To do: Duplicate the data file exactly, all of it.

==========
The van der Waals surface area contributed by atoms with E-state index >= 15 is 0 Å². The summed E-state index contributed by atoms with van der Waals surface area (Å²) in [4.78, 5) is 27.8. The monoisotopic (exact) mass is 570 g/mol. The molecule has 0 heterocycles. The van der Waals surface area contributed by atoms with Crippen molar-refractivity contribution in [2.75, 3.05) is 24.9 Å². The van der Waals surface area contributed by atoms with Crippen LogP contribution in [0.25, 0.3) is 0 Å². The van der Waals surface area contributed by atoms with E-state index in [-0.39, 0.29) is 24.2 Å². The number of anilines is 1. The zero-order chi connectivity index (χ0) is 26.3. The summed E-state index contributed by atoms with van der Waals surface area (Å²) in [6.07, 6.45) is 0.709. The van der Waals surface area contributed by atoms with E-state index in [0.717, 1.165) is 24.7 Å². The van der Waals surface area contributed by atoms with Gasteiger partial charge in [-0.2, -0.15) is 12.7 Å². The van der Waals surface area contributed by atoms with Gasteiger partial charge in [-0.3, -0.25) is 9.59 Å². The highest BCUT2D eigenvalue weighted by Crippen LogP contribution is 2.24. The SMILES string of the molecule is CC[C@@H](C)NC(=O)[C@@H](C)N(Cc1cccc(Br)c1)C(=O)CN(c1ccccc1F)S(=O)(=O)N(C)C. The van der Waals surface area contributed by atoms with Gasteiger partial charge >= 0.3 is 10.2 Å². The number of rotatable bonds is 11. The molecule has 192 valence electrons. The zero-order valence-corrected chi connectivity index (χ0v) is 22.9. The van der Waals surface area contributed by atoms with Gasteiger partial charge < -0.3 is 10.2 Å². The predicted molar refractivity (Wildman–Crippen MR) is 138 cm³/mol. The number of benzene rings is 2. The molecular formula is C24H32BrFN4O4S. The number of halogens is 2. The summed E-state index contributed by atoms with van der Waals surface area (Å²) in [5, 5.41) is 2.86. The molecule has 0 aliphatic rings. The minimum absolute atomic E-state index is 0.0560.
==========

The van der Waals surface area contributed by atoms with E-state index >= 15 is 0 Å². The summed E-state index contributed by atoms with van der Waals surface area (Å²) in [4.78, 5) is 27.8. The monoisotopic (exact) mass is 570 g/mol. The molecule has 0 heterocycles. The van der Waals surface area contributed by atoms with Crippen molar-refractivity contribution in [2.75, 3.05) is 24.9 Å². The van der Waals surface area contributed by atoms with Crippen LogP contribution in [0.25, 0.3) is 0 Å². The van der Waals surface area contributed by atoms with E-state index in [-0.39, 0.29) is 24.2 Å². The number of anilines is 1. The zero-order chi connectivity index (χ0) is 26.3. The summed E-state index contributed by atoms with van der Waals surface area (Å²) in [6.07, 6.45) is 0.709. The van der Waals surface area contributed by atoms with E-state index in [0.717, 1.165) is 24.7 Å². The van der Waals surface area contributed by atoms with Gasteiger partial charge in [-0.2, -0.15) is 12.7 Å². The van der Waals surface area contributed by atoms with Gasteiger partial charge in [-0.3, -0.25) is 9.59 Å². The highest BCUT2D eigenvalue weighted by Crippen LogP contribution is 2.24. The SMILES string of the molecule is CC[C@@H](C)NC(=O)[C@@H](C)N(Cc1cccc(Br)c1)C(=O)CN(c1ccccc1F)S(=O)(=O)N(C)C. The van der Waals surface area contributed by atoms with Gasteiger partial charge >= 0.3 is 10.2 Å². The number of rotatable bonds is 11. The molecule has 192 valence electrons. The zero-order valence-corrected chi connectivity index (χ0v) is 22.9. The van der Waals surface area contributed by atoms with Gasteiger partial charge < -0.3 is 10.2 Å². The predicted molar refractivity (Wildman–Crippen MR) is 138 cm³/mol. The number of benzene rings is 2. The molecular formula is C24H32BrFN4O4S. The number of halogens is 2. The summed E-state index contributed by atoms with van der Waals surface area (Å²) in [5, 5.41) is 2.86. The molecule has 0 aliphatic rings. The minimum absolute atomic E-state index is 0.0560.